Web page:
The OCF devotes four sections to “Ministry and Participation” in the funeral liturgy. Let’s look at the first today.
Active participation is surprisingly controversial today–I can’t fathom why, really. Especially when the Church’s documentation and reasoning on it can be accessed so easily. The formatting below is mine:
150. Because the funeral liturgy is the central celebration for the deceased, it should be scheduled for a time that permits as many of the Christian community as possible to be present. The full and active participation of the assembly …
- affirms the value of praying for the dead,
- gives strength and support to the bereaved,
- and is a sure sign of faith and hope in the paschal mystery.
Every effort, therefore, should be made by the various liturgical ministers to encourage active participation of the family and of the entire assembly.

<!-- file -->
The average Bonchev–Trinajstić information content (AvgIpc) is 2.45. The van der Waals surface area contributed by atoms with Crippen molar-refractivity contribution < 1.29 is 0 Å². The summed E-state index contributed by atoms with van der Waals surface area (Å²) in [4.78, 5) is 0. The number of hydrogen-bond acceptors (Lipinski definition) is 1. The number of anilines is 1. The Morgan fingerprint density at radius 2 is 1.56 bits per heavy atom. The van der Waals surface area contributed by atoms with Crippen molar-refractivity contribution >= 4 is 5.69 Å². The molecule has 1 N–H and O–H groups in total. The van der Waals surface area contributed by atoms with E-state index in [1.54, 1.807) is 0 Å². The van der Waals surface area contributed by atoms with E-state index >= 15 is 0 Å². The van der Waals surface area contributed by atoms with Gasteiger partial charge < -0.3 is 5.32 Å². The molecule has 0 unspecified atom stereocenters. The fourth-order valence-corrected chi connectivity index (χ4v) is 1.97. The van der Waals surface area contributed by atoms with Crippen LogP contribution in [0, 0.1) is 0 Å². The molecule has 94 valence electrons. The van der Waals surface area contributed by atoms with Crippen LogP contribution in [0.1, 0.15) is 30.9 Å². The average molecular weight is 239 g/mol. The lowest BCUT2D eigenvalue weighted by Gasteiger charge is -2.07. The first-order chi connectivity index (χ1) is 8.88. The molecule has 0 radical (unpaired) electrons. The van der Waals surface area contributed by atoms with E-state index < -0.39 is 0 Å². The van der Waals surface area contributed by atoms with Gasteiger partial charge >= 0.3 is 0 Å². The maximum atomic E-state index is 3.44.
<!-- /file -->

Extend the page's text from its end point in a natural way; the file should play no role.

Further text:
It’s too bad this underlying principle of active participation is buried in the Order of Christian Funerals. Active participation, according to the Church, affirms the purpose of the liturgical gathering, is pastorally supportive to others in the faith community, and reflects faith and hope in Jesus Christ. Cultivating active participation is worth “every effort,” the Church tells us. And if this is true for the funeral rites, it’s certainly true for the Sunday Eucharist.